A story by Biddeford Cultural & Heritage Center "Voices of Biddeford" project from 1950s to 2019
Voices of Biddeford interview with Nicole Morin-Scribner on April 13, 2019
Nicole's family arrived with the last wave of French-Canadians who moved to work in Biddeford's mills. Her parents intentionally made the big decision to leave their country in order to provide for their family. As a result of their sacrifices, Nicole went on to have opportunities they never dreamt of. For someone who could only say three things in English when she started school, she went on to hold leadership roles in her profession and speak at national conferences. "For a time, I thought I was just an immigrant, just from Biddeford, Maine, just a woman. I’m a strong believer in looking beyond the labels, stereotypes and expectations. If I can have these achievements, so can anyone if given the chance."
In this interview, Nicole shares her Canadian heritage and family history dating back to the 1600s; the benefits and challenges of having a different first language; growing up in Biddeford in the 60s and 70s including the closing of St. Louis High School; and the importance of continued connection to Québec and living through the transitioning role of women. Of note are the tremendous changes for the 4 generations in her family: Valéda, farm mother of 12; Aurore, mill worker; Nicole, HR Director; Valeda, from aerospace engineer to solo world traveler and in 2019 Carbon Advisor addressing climate change.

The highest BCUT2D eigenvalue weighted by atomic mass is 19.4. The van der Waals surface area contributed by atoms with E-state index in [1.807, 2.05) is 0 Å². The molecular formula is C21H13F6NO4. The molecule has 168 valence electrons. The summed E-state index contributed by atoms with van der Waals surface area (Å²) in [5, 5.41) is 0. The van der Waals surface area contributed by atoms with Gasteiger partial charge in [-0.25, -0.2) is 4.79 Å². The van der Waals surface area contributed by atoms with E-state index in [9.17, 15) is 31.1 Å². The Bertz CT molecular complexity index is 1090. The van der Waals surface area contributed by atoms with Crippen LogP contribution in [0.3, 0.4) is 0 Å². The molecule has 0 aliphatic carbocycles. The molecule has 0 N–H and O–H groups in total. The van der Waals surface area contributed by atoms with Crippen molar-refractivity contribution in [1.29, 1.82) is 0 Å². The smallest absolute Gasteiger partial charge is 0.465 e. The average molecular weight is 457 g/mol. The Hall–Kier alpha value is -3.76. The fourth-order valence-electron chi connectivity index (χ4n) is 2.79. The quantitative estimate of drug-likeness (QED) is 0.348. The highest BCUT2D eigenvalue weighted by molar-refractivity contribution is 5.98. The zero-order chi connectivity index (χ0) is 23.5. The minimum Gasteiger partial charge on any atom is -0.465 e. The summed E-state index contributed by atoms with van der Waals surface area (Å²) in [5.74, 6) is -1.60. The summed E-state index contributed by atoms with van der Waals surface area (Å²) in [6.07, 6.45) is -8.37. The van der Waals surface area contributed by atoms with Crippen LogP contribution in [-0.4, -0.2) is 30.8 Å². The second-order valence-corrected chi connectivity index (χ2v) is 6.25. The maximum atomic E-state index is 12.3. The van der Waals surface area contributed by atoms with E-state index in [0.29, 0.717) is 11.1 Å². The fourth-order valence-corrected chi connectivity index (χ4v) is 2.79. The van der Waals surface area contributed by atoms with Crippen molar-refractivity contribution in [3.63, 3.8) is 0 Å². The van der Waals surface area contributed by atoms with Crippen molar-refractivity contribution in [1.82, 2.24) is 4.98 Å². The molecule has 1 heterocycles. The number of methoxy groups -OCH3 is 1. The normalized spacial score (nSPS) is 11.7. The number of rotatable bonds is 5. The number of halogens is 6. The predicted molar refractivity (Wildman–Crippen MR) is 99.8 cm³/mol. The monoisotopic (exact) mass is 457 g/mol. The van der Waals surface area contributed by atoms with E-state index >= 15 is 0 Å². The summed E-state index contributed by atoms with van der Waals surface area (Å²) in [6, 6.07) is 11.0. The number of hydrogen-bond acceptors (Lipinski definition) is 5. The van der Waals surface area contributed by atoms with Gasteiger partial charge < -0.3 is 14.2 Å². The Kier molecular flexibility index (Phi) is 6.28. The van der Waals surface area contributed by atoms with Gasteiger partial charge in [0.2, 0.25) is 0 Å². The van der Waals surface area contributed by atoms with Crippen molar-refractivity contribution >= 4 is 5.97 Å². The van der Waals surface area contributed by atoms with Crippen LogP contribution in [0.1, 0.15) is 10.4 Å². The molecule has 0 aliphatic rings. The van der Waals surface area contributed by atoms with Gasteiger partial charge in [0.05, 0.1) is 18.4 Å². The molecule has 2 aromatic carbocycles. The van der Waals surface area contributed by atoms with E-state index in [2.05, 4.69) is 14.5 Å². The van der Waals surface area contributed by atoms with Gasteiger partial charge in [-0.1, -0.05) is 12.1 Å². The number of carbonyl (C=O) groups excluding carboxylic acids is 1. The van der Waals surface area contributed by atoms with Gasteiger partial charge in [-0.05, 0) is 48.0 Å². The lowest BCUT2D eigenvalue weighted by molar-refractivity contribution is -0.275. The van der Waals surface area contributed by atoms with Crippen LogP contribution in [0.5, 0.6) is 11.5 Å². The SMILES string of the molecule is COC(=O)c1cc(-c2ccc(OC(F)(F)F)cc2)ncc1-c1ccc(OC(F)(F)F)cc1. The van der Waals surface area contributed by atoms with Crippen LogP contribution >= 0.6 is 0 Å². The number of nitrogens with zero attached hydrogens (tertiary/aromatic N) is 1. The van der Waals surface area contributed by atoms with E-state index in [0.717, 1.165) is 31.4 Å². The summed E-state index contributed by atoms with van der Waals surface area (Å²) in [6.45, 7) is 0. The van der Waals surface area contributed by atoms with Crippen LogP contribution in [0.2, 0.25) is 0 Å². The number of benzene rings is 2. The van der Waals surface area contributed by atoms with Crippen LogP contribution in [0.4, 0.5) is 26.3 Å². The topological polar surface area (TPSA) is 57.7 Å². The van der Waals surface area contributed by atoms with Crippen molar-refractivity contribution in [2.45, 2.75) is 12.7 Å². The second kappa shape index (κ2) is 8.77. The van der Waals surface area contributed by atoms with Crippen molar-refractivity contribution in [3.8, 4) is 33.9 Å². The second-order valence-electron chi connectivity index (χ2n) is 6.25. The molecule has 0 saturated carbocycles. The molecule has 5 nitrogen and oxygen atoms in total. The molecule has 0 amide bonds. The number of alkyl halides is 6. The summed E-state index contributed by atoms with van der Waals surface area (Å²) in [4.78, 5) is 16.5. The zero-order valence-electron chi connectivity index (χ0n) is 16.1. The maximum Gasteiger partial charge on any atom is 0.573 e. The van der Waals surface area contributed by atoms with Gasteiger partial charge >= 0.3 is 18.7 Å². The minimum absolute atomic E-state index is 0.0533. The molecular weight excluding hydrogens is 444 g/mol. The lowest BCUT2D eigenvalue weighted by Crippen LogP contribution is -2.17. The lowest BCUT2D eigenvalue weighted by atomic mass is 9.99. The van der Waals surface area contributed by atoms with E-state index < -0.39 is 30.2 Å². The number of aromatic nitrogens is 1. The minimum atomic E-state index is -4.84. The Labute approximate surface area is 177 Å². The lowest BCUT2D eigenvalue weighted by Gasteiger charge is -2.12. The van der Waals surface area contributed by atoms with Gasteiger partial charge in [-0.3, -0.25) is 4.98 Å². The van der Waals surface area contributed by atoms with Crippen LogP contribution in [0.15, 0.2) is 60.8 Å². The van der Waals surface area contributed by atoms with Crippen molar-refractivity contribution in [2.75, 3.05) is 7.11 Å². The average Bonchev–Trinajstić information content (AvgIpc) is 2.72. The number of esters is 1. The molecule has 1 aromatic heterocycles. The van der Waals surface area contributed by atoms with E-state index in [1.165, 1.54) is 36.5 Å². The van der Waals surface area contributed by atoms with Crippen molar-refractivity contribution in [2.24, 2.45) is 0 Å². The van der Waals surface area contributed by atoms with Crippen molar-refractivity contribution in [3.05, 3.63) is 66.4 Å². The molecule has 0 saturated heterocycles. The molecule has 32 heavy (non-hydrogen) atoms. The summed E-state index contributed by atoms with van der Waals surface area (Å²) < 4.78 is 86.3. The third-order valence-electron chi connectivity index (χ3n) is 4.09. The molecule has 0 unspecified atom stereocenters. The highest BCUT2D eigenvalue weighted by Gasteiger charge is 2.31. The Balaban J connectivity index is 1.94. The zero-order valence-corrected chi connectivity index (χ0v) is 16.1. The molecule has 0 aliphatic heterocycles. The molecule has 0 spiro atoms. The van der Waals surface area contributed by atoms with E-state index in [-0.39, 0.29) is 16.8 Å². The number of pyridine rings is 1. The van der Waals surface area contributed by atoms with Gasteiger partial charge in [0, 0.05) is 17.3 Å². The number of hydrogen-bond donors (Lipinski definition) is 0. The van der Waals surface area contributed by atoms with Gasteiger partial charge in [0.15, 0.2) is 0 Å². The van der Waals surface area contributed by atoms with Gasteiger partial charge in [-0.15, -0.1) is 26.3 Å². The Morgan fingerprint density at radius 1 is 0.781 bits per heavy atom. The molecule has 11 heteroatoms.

Recorded on April 13, 2019
This interview is part of a series which provides the perspectives across three generations involved in immigration from Québec to Biddeford. To view the series, check out her grandmother's (Valeda Couture) and mother and aunt's (Aurore Morin & Huguette Paquette) interviews.
For more stories from the "Voices for Biddeford" project, visit Voices of Biddeford.
Friendly URL: https://www.mainememory.net/mymainestory/nicolemorinscribner